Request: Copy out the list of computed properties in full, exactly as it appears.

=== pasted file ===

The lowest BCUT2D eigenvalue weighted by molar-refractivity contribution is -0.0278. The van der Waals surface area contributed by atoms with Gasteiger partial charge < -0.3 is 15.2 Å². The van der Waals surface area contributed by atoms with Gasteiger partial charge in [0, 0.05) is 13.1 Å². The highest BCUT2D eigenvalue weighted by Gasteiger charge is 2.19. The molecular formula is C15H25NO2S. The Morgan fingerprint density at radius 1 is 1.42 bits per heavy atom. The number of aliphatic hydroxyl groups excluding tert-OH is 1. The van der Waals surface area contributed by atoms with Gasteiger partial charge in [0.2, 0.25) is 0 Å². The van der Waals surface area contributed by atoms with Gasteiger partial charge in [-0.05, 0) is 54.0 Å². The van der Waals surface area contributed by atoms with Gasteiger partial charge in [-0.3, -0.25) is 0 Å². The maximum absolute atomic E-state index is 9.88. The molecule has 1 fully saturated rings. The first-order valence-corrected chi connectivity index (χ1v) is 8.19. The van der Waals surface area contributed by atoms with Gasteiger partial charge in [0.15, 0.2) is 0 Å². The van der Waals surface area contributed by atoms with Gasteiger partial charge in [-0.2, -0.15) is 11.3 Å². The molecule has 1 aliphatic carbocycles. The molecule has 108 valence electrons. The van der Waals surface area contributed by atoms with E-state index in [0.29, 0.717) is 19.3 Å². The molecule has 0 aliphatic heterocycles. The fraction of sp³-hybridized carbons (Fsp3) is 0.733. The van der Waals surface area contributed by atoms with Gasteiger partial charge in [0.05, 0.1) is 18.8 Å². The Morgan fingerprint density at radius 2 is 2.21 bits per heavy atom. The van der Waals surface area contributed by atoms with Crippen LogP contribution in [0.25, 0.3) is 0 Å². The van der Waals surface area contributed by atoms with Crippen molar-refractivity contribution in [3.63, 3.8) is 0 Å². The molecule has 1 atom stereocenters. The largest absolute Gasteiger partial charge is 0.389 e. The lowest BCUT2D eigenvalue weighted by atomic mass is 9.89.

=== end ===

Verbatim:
The lowest BCUT2D eigenvalue weighted by molar-refractivity contribution is -0.0278. The van der Waals surface area contributed by atoms with Gasteiger partial charge < -0.3 is 15.2 Å². The van der Waals surface area contributed by atoms with Gasteiger partial charge in [0, 0.05) is 13.1 Å². The highest BCUT2D eigenvalue weighted by Gasteiger charge is 2.19. The molecular formula is C15H25NO2S. The Morgan fingerprint density at radius 1 is 1.42 bits per heavy atom. The number of aliphatic hydroxyl groups excluding tert-OH is 1. The van der Waals surface area contributed by atoms with Gasteiger partial charge in [0.2, 0.25) is 0 Å². The van der Waals surface area contributed by atoms with Gasteiger partial charge in [-0.05, 0) is 54.0 Å². The van der Waals surface area contributed by atoms with Gasteiger partial charge in [-0.3, -0.25) is 0 Å². The maximum absolute atomic E-state index is 9.88. The molecule has 1 fully saturated rings. The first-order valence-corrected chi connectivity index (χ1v) is 8.19. The van der Waals surface area contributed by atoms with Gasteiger partial charge in [0.15, 0.2) is 0 Å². The van der Waals surface area contributed by atoms with Gasteiger partial charge in [-0.2, -0.15) is 11.3 Å². The molecule has 1 aliphatic carbocycles. The molecule has 108 valence electrons. The van der Waals surface area contributed by atoms with E-state index in [0.29, 0.717) is 19.3 Å². The molecule has 0 aliphatic heterocycles. The fraction of sp³-hybridized carbons (Fsp3) is 0.733. The van der Waals surface area contributed by atoms with Gasteiger partial charge in [0.05, 0.1) is 18.8 Å². The Morgan fingerprint density at radius 2 is 2.21 bits per heavy atom. The van der Waals surface area contributed by atoms with Crippen LogP contribution in [0.25, 0.3) is 0 Å². The van der Waals surface area contributed by atoms with Crippen molar-refractivity contribution in [3.63, 3.8) is 0 Å². The molecule has 1 atom stereocenters. The largest absolute Gasteiger partial charge is 0.389 e. The lowest BCUT2D eigenvalue weighted by atomic mass is 9.89.